Main article: List of megalopolises
Metropolis is a 1927 German expressionist science-fiction drama film directed by Fritz Lang. Written by Thea von Harbou in collaboration with Lang, it stars Gustav Fröhlich, Alfred Abel, Rudolf Klein-Rogge and Brigitte Helm. Erich Pommer produced it in the Babelsberg Studios for Universum Film A.G. (Ufa). The silent film is regarded as a pioneering science-fiction movie, being among the first feature-length movies of that genre. Filming took place over 17 months in 1925–26 at a cost of over five million Reichsmarks.
In the Judge Dredd (1977) comic book series and its spinoff series, Mega-City One is a huge fictional megalopolis-size city-state covering much of what is now the Eastern United States and some of Canada. The exact geography of the city depends on which writer and artist has done which story, but from its first appearance it has been associated with New York City's urban sprawl; originally it was presented as a future New York, which was retconned as the centre of a "Mega-City One" in the very next story. The Architects' Journal placed it at No. 1 in their list of "comic book cities".
Blade Runner is a 1982 neo-noir science fiction film directed by Ridley Scott, written by Hampton Fancher and David Peoples, and starring Harrison Ford, Rutger Hauer, Sean Young, and Edward James Olmos. It is a loose adaptation of Philip K. Dick's novel Do Androids Dream of Electric Sheep? (1968). The film is set in a dystopian future Los Angeles of 2019, in which synthetic humans known as replicants are bio-engineered by the powerful Tyrell Corporation to work on off-world colonies. When a fugitive group of replicants led by Roy Batty (Hauer) escapes back to Earth, burnt-out cop Rick Deckard (Ford) reluctantly agrees to hunt them down.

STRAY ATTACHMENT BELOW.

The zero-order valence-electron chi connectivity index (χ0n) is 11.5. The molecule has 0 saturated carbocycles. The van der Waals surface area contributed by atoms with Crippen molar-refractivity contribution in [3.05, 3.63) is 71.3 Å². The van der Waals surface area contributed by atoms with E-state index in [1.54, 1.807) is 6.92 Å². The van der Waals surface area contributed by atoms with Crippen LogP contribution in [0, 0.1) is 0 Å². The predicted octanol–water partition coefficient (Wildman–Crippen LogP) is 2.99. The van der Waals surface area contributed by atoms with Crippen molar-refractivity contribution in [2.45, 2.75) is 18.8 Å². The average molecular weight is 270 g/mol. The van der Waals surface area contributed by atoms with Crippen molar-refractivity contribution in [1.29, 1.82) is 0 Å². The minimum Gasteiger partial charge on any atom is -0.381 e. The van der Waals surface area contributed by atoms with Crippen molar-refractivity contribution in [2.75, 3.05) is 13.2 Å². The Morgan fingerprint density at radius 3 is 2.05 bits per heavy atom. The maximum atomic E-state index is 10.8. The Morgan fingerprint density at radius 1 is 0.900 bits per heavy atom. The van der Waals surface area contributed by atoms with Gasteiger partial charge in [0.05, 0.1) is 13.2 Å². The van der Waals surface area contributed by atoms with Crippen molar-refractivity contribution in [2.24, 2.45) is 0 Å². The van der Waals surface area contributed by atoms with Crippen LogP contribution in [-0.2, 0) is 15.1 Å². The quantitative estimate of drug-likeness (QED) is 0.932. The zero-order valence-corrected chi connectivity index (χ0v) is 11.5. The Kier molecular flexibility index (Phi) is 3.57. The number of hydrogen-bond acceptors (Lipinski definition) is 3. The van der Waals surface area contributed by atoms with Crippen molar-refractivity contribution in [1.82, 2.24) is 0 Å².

In William Gibson's Sprawl trilogy, "the Sprawl" is a colloquial name for the "Boston-Atlanta Metropolitan Axis" (BAMA), an urban sprawl environment on a massive scale, and a fictional extension of the real Northeast megalopolis. The Sprawl is a visualization of a future where virtually the entire East Coast of the United States, from Boston to Atlanta, has melded into a single mass of urban sprawl. It has been enclosed in several geodesic domes and merged into one megacity. The city has become a separate world with its own climate, no real night/day cycle, and an artificial sky that is always grey.
((cite book)): CS1 maint: multiple names: authors list (link)
As metropolitan regions continued to expand throughout the second half of the 20th century their boundaries began to blur, creating a new scale of geography now known as the megaregion. Interlocking economic systems, shared natural resources and ecosystems, and common transportation systems link these... The challenge of identifying... emerging regions has been undertaken... The most recent iteration... has been developed by Regional Plan Association (RPA) in partnership with the Lincoln Institute of Land Policy. Eleven such megaregions have been identified... that would make cooperative integrated planning advantageous... Th[e] tradition of geographers and planners attempting to enhance the value of geographic definitions to meet the needs of new generations continued with the first identification of a scale larger than the metro regions by French geographer Jean Gottmann in his 1961 book Megalopolis. This "Megalopolis" referred specifically to the Northeastern United States ... Regional Plan Association also identified this emerging Northeast Megaregion in the 1960s.